There is nothing wrong with the message of this show from the Italian company, Scarlattineteatro, but then neither is it particularly original. Pasquale is different from others: born with vampire teeth, he is victim to bullies, his physical oddness marking him out as Other and making it hard for him to fit in and gain acceptance. Along comes Lala, another hapless target of bullies - her large eyes make her the object of ridicule. After attempting to mask their differences - Pasquale hides his teeth behind a purple scarf, Lala wears big orange sunglasses - the children decide to start a revolution to stop the bullies, eventually growing up and escaping their inauspicious beginnings and learning self-acceptance. So far, so typical.
There are problems with this production. One obvious point is that this is not ‘all-ages theatre’: it is performed in rhyme, with heavy accents, plenty of grunts, and some Italian. I struggled to understand quite what was going on at times. The actors are also pretty frightening - not least because their movements are jerky and unpredictable, but also because of their bizarre facial expressions. The parents in front of me were continually reassuring their children - evidently, they were concerned that they were not enjoying the experience. Evoking commedia dell'arte is all very laudable but I couldn’t help but feel that instead of advancing plot and character, such exaggerated movements and vivid gesticulation was gratuitous - it was wackiness for the sake of it, with no apparent rationale behind it. I could also have done without the mist clouding up the yurt - disorientating and again, unnecessary.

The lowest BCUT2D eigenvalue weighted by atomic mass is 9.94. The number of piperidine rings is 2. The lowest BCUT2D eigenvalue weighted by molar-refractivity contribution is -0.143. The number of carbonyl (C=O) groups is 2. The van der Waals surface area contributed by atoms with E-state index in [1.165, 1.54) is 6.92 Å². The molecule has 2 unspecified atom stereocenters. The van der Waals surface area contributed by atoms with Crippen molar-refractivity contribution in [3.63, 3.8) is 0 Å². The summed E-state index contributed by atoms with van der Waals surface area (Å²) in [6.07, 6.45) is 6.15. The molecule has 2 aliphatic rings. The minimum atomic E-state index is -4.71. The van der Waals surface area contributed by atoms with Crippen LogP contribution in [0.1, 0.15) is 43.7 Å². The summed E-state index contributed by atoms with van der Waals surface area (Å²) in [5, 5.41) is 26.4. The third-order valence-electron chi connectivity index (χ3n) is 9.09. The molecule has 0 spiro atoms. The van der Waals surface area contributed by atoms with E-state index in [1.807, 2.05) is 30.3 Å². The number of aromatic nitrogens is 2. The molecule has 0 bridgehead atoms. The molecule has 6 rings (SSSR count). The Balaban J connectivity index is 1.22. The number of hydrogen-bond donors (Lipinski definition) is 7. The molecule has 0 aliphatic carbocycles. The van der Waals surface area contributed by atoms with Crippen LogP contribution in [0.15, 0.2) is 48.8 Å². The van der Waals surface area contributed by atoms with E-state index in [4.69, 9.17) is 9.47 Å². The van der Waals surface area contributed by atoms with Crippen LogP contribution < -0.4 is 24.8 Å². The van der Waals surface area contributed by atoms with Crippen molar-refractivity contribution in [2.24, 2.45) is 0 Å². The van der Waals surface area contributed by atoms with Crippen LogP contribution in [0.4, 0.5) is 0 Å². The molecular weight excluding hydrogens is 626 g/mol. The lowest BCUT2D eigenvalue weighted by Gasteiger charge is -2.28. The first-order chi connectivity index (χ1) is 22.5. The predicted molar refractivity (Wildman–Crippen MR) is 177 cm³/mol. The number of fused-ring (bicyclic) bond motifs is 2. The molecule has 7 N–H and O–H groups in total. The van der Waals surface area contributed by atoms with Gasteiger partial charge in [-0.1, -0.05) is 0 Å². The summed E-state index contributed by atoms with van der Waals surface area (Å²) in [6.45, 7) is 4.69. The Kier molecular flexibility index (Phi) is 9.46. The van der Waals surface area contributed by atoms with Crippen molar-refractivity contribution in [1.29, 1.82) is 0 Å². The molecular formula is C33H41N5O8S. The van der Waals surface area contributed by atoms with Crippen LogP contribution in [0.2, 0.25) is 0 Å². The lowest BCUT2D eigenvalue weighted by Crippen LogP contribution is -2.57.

However, a lot of thought has gone into producing Little Creepy Wonders. The script, although at times indecipherable, has comic moments. I particularly liked the mother’s discussion with the doctor - ‘He’s precocious...probably not ferocious’ - and the cast of Giulietta Debernardi, Anna Fascendini, Marco Mazzo work well together. I was also rather charmed by the scarcity of props and the use of balloons to represent Pasquale and Lala - their personalities defined by stuck-on drawings of savage teeth and bulbous eyes. Bullying was well-portrayed by two actors waving sticks with masses of balloons attached through the air. This was a case where unpredictable and violent movements - one balloon popped - added to plot, and felt entirely appropriate, and also visually arresting. There was also some effective use of animation as images of a dream were projected on to Pasquale’s bedsheet - he dreams of having no teeth.
All in all, there is just enough to wonder at to make it worthwhile, but unfortunately, it’s also far from wonderful, and certainly not enough to get your teeth stuck into.